The coating composition is drawn down on an aluminum substrate with a number 026 wire wound draw bar to provide a film having a thickness of about 0.03 millimeter. The coated substrate is exposed to the four lamps of Example I to produce a flexible coating having high gloss.

EXAMPLE V

One hundred parts of the intermediate product of Example I, viz., the mixture of 3-chloro-2-hydroxypropyl acrylate, 2-chloro-1-(hydroxymethyl)-ethyl acrylate and the diacrylate of Epon 828 bisphenol A-diglycidyl ether, and 100 parts RTC 2 rutile are ground to a fine paste. A coating composition is prepared by adding to the paste 100 additional parts of the intermediate product of Example I and 3 parts phenanthrenequione and again grinding to a fine paste.

The coating composition is drawn down onto an aluminum substrate with a number 006 wire wound bar to provide a film having a thickness of about 7.6 micrometer. The coated substrate is passed once, at 12.2 meters per minute, in a nitrogen atmosphere containing about 200 parts oxygen per million parts atmosphere by volume, under the four lamps of Example I to produce a hard, infusible coating having a 60 gloss of 87.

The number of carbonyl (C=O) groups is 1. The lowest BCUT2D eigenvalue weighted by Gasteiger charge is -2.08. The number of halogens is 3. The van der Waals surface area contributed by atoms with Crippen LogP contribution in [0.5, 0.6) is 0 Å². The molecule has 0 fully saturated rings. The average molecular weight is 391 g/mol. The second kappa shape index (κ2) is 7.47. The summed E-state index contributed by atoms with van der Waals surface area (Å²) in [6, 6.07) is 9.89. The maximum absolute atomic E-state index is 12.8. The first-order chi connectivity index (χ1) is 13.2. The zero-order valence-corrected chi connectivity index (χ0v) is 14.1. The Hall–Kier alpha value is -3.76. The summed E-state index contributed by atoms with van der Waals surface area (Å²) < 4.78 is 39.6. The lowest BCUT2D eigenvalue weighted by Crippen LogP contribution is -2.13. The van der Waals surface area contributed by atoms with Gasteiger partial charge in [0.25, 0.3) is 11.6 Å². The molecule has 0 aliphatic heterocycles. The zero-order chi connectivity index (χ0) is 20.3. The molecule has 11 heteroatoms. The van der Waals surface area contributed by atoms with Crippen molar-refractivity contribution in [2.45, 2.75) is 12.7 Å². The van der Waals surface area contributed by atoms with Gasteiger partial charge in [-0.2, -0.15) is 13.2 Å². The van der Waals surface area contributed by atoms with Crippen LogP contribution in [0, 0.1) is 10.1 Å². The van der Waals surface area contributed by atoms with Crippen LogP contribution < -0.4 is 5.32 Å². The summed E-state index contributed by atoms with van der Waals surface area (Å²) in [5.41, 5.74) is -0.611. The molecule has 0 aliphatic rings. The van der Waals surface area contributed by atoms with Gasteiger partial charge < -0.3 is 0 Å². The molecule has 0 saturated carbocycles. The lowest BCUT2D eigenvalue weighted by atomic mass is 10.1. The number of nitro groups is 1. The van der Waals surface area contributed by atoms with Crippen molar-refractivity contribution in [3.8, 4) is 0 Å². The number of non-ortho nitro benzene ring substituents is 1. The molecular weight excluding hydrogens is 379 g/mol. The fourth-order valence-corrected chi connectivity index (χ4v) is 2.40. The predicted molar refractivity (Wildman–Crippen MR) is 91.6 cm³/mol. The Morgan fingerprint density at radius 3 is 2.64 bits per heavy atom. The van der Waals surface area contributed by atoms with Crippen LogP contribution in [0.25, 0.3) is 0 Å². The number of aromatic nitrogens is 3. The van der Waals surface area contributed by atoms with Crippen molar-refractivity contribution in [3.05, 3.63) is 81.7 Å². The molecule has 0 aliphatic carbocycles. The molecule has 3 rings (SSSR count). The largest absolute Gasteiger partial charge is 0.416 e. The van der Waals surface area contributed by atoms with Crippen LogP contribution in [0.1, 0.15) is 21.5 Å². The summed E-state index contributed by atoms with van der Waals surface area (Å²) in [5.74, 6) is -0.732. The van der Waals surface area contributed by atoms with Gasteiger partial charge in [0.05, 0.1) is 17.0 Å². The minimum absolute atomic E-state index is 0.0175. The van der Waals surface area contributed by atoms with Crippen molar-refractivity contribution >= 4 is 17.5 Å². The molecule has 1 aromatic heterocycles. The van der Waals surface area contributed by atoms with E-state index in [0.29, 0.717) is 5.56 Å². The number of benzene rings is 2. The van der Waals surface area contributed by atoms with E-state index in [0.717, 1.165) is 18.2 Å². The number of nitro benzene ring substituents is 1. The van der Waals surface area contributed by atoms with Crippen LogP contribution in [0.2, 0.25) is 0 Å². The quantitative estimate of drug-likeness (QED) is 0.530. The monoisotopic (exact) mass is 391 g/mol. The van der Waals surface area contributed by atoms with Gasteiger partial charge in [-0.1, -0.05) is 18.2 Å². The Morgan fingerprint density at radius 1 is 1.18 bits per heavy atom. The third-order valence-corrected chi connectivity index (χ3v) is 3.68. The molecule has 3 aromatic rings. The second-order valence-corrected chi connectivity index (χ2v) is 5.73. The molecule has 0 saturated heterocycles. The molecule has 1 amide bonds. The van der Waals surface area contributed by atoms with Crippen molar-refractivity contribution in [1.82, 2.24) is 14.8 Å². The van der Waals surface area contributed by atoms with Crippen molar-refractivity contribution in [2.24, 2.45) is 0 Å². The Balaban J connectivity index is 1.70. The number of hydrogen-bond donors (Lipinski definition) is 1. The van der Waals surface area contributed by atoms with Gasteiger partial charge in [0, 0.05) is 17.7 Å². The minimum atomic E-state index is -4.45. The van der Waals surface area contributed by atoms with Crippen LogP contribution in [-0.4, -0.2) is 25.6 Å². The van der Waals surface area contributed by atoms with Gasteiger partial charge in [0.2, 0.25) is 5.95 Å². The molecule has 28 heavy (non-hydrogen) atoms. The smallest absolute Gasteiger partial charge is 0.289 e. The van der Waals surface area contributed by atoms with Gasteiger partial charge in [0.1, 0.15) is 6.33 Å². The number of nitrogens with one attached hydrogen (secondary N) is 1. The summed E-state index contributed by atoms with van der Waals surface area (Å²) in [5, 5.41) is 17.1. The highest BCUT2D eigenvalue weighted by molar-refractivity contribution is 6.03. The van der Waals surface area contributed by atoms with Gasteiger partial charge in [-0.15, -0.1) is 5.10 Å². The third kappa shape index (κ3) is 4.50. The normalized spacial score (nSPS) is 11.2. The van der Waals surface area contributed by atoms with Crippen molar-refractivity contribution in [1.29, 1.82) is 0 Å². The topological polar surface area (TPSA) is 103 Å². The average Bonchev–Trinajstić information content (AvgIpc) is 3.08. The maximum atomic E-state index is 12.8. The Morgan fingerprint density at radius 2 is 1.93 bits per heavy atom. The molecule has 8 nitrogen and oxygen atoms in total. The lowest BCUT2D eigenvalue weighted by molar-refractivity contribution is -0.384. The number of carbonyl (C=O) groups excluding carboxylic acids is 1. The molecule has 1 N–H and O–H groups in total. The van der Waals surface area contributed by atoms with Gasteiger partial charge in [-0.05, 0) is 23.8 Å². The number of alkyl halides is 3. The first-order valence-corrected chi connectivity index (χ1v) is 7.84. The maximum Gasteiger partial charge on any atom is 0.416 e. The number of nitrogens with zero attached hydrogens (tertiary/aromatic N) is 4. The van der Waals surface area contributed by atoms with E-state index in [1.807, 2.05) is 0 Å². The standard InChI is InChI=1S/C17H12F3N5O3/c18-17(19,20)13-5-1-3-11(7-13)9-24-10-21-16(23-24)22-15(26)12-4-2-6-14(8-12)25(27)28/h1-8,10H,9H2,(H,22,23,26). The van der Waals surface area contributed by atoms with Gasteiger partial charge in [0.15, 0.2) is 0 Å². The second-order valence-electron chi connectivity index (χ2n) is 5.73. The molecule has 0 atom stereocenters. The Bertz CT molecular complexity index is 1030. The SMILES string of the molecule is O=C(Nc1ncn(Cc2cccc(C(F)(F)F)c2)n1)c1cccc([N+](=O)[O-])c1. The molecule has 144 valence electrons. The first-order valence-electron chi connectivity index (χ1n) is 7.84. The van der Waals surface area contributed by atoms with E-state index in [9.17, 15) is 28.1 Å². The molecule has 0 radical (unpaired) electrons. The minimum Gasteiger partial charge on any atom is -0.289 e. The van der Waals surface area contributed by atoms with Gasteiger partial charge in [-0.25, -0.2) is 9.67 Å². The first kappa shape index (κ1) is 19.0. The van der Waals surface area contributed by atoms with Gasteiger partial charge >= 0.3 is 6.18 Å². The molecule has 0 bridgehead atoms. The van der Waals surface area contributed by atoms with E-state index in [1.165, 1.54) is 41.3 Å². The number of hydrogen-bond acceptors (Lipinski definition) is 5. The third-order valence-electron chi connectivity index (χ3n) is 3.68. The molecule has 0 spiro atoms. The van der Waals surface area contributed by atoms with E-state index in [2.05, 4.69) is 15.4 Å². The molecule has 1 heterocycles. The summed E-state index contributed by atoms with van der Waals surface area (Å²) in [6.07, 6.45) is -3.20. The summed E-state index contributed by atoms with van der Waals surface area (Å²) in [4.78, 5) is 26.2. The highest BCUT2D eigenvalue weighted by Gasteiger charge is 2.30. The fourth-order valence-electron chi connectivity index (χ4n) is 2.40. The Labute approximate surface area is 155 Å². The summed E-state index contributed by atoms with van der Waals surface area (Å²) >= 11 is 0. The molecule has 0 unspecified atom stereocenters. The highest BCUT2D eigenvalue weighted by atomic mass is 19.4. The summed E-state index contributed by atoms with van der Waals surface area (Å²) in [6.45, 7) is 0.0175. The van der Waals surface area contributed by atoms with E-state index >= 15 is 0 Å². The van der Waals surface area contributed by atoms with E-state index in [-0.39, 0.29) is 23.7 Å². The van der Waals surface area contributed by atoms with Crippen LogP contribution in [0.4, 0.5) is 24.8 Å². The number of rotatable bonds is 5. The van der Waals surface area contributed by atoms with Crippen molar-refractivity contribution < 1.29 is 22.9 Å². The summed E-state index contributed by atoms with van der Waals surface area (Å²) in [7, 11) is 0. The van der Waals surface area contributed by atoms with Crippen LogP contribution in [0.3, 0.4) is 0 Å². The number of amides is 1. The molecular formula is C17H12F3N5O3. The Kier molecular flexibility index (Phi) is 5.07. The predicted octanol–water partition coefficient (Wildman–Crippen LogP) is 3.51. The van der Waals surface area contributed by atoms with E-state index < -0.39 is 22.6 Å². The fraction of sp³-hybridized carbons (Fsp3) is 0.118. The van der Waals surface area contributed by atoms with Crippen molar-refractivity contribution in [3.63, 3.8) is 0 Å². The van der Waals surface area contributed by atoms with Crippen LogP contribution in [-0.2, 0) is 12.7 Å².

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Referenced by
Citing PatentFiling datePublication dateApplicantTitle
US4304724 *Dec 22, 1980Dec 8, 1981The Dow Chemical CompanyProcess for the manufacture of anthraquinone
US4563153 *Nov 29, 1983Jan 7, 1986Kulzer & Co. GmbhDental composition containing pigment and methods of using the same
US5623002 *Jun 6, 1995Apr 22, 1997Hoya CorporationMaterial for contact lens and contact lens prepared therefrom
US5747115 *Feb 28, 1995May 5, 1998The United States Of America As Represented By The Secretary Of The NavyUV-curable and non-volatile pigmented coatings
US6602651 *Jul 6, 1999Aug 5, 2003Kansai Paint Co., Ltd.Water-based solder resist composition
US7776937 *Aug 17, 2005Aug 17, 2010Kansai Paint Co., Ltd.Photocurable composition for forming an anti-fogging coating
US20070191675 *Feb 13, 2006Aug 16, 2007Joel Gerardo Diaz SanchezActinic light colposcope and method to detect lesions in the lower female genital tract produced by human papilloma virus using an actinic light colposcope
US20080118658 *Aug 17, 2005May 22, 2008Atsuya KatoPhotocurable Composition for Forming an Anti-Fogging Coating
Classifications
U.S. Classification427/514, 524/854, 430/923, 427/519, 502/172, 524/770, 430/281.1, 522/103, 430/285.1, 430/286.1, 522/48
International ClassificationC09D151/00, C08F290/02, C09D4/06, B05D3/06
Cooperative ClassificationC08K5/08, C08K3/22, C09D4/06, C09D151/003, B05D3/06, C08F290/02, Y10S430/124
European ClassificationB05D3/06, C09D4/06, C09D151/00B, C08F290/02